The number of job openings in the US rose to a record high in December, according to the US Bureau of Labor Statistics.
Job openings rose by 169,000 to 7.3 million in December, making it the highest reading since the series started in 2000. The increase indicates that the job market was robust in December, as well as reinforcing views that the economy is struggling to find workers.
The rise in available jobs suggests businesses expect demand to stay strong and require more workers to ensure that expected increase in demand is met.
The job openings rate was 4.7 percent on the last business day of December and the total number of job postings exceeded the number of jobless people by about 800,000. There were approximately 6.3 million people in December.
The majority of the job openings were in the private sector (+198,000), with the largest increases in construction (+88,000), accommodation and food services (+84,000), and health care and social assistance (+79,000). The number of job openings was little changed for government.
The report shows that businesses are continuing to hire despite other potential problems for the economy. There has been heightened concern about the impact dampening growth across Europe, China and Japan will have on US exports.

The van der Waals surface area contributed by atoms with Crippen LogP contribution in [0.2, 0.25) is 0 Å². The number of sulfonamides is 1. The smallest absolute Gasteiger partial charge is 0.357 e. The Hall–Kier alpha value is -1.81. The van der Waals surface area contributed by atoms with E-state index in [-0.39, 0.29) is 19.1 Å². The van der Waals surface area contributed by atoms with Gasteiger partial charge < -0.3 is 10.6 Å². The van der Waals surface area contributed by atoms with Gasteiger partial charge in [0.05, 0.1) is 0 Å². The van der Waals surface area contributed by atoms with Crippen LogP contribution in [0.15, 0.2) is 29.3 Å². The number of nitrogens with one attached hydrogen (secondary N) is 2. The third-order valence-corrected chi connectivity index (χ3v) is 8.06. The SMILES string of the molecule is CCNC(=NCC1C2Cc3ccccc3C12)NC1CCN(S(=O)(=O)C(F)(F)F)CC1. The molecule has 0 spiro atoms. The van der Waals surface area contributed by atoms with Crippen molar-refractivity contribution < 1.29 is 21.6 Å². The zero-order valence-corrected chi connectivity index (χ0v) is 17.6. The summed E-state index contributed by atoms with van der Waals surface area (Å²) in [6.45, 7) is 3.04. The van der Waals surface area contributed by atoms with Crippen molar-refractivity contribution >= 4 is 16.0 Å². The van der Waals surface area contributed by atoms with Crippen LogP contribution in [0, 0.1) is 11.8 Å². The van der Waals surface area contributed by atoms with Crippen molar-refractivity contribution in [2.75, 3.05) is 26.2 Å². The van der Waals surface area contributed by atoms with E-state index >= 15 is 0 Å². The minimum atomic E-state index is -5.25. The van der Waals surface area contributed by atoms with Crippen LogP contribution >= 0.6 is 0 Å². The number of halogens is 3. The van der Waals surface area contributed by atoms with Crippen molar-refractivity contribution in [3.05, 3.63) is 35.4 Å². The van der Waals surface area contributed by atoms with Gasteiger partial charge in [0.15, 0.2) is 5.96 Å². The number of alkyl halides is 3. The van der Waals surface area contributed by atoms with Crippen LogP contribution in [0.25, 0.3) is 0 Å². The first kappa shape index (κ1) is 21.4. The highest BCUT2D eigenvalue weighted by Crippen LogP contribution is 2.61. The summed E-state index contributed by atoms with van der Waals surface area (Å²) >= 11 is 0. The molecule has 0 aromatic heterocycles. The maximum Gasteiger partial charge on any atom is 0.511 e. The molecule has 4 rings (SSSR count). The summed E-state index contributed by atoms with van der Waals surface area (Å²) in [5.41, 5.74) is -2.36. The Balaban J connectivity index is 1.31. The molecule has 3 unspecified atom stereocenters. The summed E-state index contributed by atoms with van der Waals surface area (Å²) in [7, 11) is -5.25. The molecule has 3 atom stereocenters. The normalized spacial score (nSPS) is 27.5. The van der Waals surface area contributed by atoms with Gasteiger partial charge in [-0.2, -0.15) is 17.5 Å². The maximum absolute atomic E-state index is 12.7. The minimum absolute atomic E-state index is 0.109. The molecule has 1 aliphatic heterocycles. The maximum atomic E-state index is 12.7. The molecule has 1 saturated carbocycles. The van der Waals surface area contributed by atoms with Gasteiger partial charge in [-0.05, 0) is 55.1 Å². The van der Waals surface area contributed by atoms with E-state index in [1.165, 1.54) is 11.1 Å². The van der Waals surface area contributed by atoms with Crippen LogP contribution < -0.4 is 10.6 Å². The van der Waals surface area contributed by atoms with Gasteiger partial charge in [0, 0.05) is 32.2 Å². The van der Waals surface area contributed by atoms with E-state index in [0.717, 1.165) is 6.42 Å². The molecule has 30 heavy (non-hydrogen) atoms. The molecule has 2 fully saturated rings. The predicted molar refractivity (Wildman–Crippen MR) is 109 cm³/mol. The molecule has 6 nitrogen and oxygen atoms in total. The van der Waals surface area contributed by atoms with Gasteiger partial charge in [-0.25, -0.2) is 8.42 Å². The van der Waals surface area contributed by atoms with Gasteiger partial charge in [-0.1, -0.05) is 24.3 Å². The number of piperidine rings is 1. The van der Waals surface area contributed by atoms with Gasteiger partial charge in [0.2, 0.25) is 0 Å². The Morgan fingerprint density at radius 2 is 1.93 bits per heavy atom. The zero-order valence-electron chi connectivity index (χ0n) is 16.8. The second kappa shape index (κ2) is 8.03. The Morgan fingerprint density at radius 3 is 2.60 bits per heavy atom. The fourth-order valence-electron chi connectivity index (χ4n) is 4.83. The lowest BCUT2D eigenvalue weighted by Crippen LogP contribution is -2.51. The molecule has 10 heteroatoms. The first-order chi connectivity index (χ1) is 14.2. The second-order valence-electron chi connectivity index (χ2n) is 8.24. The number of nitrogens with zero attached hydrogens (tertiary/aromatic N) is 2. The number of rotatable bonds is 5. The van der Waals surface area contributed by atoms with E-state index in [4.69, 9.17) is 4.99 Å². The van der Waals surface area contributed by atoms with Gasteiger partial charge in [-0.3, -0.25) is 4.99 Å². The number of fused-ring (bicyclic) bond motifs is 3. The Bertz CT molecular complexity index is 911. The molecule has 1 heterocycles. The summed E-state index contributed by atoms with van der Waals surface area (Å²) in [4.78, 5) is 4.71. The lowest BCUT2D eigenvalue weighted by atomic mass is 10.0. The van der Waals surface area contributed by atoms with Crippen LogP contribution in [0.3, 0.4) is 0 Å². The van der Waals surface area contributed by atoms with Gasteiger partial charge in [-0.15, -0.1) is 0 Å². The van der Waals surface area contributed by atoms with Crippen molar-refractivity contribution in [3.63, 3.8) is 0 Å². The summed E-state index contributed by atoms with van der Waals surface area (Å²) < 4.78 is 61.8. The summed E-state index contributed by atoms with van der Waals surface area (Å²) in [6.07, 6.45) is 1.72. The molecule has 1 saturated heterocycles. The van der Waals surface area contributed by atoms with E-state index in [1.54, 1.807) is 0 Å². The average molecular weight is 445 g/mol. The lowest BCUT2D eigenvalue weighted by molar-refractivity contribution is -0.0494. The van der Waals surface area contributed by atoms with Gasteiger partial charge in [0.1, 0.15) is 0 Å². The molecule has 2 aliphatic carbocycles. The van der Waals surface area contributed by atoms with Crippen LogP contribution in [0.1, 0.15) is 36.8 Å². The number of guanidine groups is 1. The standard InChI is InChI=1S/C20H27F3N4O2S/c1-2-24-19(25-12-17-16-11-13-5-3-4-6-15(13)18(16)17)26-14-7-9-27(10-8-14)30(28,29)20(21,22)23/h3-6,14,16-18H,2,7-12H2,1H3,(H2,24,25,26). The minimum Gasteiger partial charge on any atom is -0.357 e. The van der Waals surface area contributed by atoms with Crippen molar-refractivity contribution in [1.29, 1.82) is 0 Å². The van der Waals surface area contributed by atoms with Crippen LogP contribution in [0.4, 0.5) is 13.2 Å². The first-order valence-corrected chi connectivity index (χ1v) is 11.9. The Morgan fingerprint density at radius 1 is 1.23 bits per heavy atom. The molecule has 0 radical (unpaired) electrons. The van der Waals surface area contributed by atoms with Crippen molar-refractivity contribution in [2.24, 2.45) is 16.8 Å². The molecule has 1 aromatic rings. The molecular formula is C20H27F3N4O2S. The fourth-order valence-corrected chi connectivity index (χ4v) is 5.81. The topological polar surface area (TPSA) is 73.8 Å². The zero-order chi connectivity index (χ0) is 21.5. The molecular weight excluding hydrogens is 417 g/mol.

Chris Rupkey, chief economist at MUFG in New York, was quoted by Reuters as saying:
“The labor market continues to heat up. But growth cannot continue for much longer if there is no one out there to work in the factories and shops and malls across America.”
According to a report by United States Department of Labor, employers added 304000 jobs in January, the most in almost a year.
A recent survey from the National Federation of Independent Business found that over a third (35 percent) of small business owners had job openings in January that they could not fill.
With job openings at an all time high and unemployment at a low rate of 4%, there could begin to be more pressure for businesses to raise wages. This could lead to stronger wage gains in the coming months.
Sophia Koropeckyj, a senior economist at Moody’s Analytics in West Chester, Pennsylvania, told Reuters:
“The diminishing availability of workers is expected to lead to more upward pressure on wages, bring more workers into the labor force and induce more companies to find ways to produce and service their customers with automated processes,”